Detroit People Mover Turns 25

Detroit People Mover Turns 25

“I was selected as quality assurance manager for the $250 million Detroit People Mover project, complete with a full staff of engineers and technicians. Aches and pains aside, I was elated. There was no way I could refuse; the job would have all the trimmings an engineer would desire to execute a really important project in exactly the way he had been trained to do it. This would be my final job prior to retirement and the highest position I had ever attained. . . . My father was often on my mind then, and his words from the past resonated in my thoughts with increasing clarity, guiding my actions throughout the project.”

― Charles Novacek, Border Crossings: Coming of Age in  the Czech Resistance

Today Detroit’s road in the sky, the Detroit People Mover turns 25. It’s not the Orient Express, the Super Chief or the Bullet Train, but it does travel a pretty exotic route as it glides driverless through its 2.9-mile (4.7 km), 14 minute loop 15 feet above  the streets of downtown Detroit.

AKA as the CATS* project, the Detroit People Mover officially opened on July 31, 1987. The elevated light rail mass transit system runs in a continuous clockwise circuit on a single set of tracks.  When the People Mover opened, it ran counter-clockwise. In August 2008, it changed direction and now runs clockwise permanently. My husband Charles was the quality assurance manager for the mammoth People Mover project. I wonder what he would think about this change of direction.

The People Mover is similar to the downtown Metromover in Miami and its technology is like that of the SkyTrain system in Vancouver and Scarborough RT line in Toronto. It is an important attraction and asset for business travelers, tourists, residents, and downtown workers. When Charles and I lived downtown there was a station near our building and we would ride to the opera, the library. restaurants, and shopping at the Renaissance Center. Sometimes we would just ride for the thrill of being 25 feet above above the city streets looking out at the Detroit River and Ambassador Bridge.

Sculpture by H. Seward Johnson, Jr.

Or sometimes we stopped and examined one of the thirteen stations. Each station is uniquely decorated, often by important Detroit artists. The Renaissance Center features a bronze ram sculpture by Marshall Fredericks, the creator of the Spirit of Detroit. The art-deco design of the Times Square stop was decorated by Detroit’s Pewabic Pottery.  A favorite of ours was the bronze sculpture by J. Seward Johnson, Jr., of a commuter reading a newspaper. It is life-size and life-like, perfectly integrated into its surroundings. As we rode we’d talk about how important art is to having a vibrant city. And Charles would often relate his stories about the challenges of the construction project.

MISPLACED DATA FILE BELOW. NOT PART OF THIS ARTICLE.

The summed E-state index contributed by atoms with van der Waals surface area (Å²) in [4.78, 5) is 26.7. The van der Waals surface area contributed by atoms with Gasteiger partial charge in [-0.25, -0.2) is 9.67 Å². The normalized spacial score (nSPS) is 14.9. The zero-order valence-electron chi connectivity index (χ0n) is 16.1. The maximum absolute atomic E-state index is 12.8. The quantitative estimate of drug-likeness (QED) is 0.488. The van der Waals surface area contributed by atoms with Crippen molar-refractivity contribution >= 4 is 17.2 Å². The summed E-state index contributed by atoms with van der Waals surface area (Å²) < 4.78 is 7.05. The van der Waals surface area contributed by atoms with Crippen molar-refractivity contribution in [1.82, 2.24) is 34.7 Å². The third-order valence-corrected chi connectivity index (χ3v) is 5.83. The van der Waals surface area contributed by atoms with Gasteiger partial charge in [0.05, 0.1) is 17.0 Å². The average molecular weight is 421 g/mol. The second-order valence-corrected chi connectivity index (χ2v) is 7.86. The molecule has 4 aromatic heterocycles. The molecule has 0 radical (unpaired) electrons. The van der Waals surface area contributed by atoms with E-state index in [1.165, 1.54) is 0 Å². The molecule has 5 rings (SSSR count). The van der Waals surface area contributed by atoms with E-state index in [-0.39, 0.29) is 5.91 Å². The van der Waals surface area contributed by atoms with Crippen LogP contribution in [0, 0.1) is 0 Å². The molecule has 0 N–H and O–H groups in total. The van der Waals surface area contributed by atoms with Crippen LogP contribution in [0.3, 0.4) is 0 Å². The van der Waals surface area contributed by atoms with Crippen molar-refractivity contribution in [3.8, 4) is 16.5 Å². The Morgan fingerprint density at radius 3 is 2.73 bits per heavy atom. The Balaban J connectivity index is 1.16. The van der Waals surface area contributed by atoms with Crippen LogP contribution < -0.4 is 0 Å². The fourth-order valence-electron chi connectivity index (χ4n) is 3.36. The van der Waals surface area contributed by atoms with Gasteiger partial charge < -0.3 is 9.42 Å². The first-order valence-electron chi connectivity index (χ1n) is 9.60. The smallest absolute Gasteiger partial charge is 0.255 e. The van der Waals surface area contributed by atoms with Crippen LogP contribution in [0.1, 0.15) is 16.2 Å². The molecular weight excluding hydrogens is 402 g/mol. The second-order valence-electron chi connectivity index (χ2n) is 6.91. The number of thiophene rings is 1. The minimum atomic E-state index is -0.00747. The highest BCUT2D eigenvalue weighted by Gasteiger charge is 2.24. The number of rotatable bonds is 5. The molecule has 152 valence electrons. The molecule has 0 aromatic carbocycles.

Charles is one of the few people who could have withstood the politics and controversy such a multi-layered undertaking brings on.  He had survived the Nazis during World War II and the Communist threat that followed. His father and uncle and Charles’ experience had prepared him to conquer almost anything – even the Detroit People Mover project!  He writes in his memoir Border Crossings about how the love, resilience and influence of his father guided him in his work throughout his life.

In the following excerpt Charles tells how his father led a group of men to construct a bridge in their community prior to the Nazi occupation:

“Two weeks later, when the river receded, Father organized the village men to build a new bridge. It was amazing how the men managed to build, with only primitive tools, a solid wooden structure strong enough to support even heavily loaded wagons pulled by horses or oxen.

I viewed the whole thing intently . . . This entire process made a remarkable impression on me. I stood in awe as I watched the design and creation of the structure and the teamwork of the men making my father’s ideas a reality, and I almost felt as if a spark had been kindled within me. Almost half a century later, when I would supervise the construction of the People Mover in Detroit, I compared the Detroit columns and steel piles to the piling in Hrachovo, and I remembered my father and his men building that bridge.

In late 1937, the noteworthy bridge erection ended, and in May of the following year I reached ten years of age. At around the same time, the general mobilization of Czech armed forces was declared, and an unforgettable episode changed both my character and my feelings toward my  father.”

Completing the project gave Charles great satisfaction, but it had its disappointments. The People Mover was intended to be the downtown distributor for a proposed city and metro-wide light rail transit system for Detroit in the early 1980s; however, funding was scaled back and it has never been expanded. Charles was disappointed with the curtailment of the expanded light rail system that we still need very much and do not have today.

The articles in the newspapers announcing the 25th anniversary celebration of the People Mover say there are special discounts being given by downtown businesses. If I didn’t have to go to work I’d go downtown to celebrate and reminisce. The $.75 ride overlooking stunning views of the city and $2 million plus of artwork in each station is one of the best bargains in Detroit. Thank you, Charles!

* Central Automated Transit Systems

Further Information on the Detroit People Mover:!.id.2.htm


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